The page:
Investing in a Healthy South Coast
The who’s who of local non-profits and social service groups gathered at the Coos History Museum in early May for a special luncheon, and they who normally do all the giving were on the receiving end. These men and women represented the recipients of the 2017 Bay Area Hospital Community Foundation grants.
The foundation awarded 33 grants at the luncheon on May 11. The afternoon of philanthropy is an annual event, but this one broke records. Bay Area Hospital Community Foundation handed out $467,728, a number that far exceeds grant totals from previous years. This year’s record sum comes as the hospital is making its first of four $250,000 donations to the future Southwestern Oregon Community College Health and Science Technology building.
Last spring, the hospital pledged to donate a total of $1 million toward the new building and challenged the greater medical community to make the same investment in the future of local health care. Doctors of Oregon Coast South, a group made up of local physicians, stepped up to the plate and pledged an additional million. Patty Scott, the president of Southwestern Oregon Community College, says with the support of the hospital and the physician community, SOCC is within $500,000 of their $8 million goal.
“We’re moving forward,” Scott said at the luncheon. “We’re confident that we’ll get the remaining amount of money, so we’ve hired the architect and we’re in the process of designing the building.”
The community college has offered nursing education since 1962, but the new facility will make a career in healthcare more attainable for students in our community. The Health and Science Technology building will replace outdated training spaces, introduce new technology into the classroom, and allow SOCC to accept more applicants into their nursing and allied health programs.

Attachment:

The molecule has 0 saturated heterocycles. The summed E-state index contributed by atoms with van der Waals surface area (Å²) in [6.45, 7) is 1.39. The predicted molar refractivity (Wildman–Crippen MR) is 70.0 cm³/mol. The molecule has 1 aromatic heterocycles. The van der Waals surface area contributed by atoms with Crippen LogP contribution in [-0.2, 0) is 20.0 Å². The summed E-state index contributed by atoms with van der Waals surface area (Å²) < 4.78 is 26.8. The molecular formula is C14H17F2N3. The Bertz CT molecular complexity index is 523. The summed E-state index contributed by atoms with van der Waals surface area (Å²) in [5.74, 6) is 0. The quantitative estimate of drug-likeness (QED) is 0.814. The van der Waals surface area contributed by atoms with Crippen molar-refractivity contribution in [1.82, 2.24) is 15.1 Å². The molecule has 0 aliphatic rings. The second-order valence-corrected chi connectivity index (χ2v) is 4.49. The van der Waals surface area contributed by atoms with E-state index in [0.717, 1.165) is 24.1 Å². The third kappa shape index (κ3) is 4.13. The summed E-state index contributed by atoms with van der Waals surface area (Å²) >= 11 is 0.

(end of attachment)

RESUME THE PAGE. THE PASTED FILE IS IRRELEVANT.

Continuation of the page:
“So, we’re very grateful to Bay Area Hospital and to the community,” Scott said. The college expects to break ground in the early part of 2018.
While Southwestern Oregon Community College received the largest sum, each of 2017 grantees are doing impressive, innovative work to promote healthy living on the South Coast. The recipients ranged from the Ready to Smile Program, which offers thousands of children free dental care, to the Healing Sounds Project, which brings volunteer musicians into hospital rooms to soothe patients with calming melodies.
“Our vision is that we improve the health of our community, but we need our partners,” Bay Area Hospital Foundation Chair, Dr. Tom McAndrew said at the luncheon. “We can take care of acute care hospitalization, but all those issues from dental care, to mental health, to all the social support… programs that are represented in this room are equally important.”
Over the past nine years, Bay Area Hospital Community Foundation has awarded more than $3 million to organizations working in innovative, collaborative ways to foster better health and quality of life for residents of Oregon’s South Coast. March 1, 2018 is the application deadline for next year’s grant awards. Anyone interested in learning more about the foundation or donors wishing to make a contribution can call Barbara Bauder at (541) 269-8543.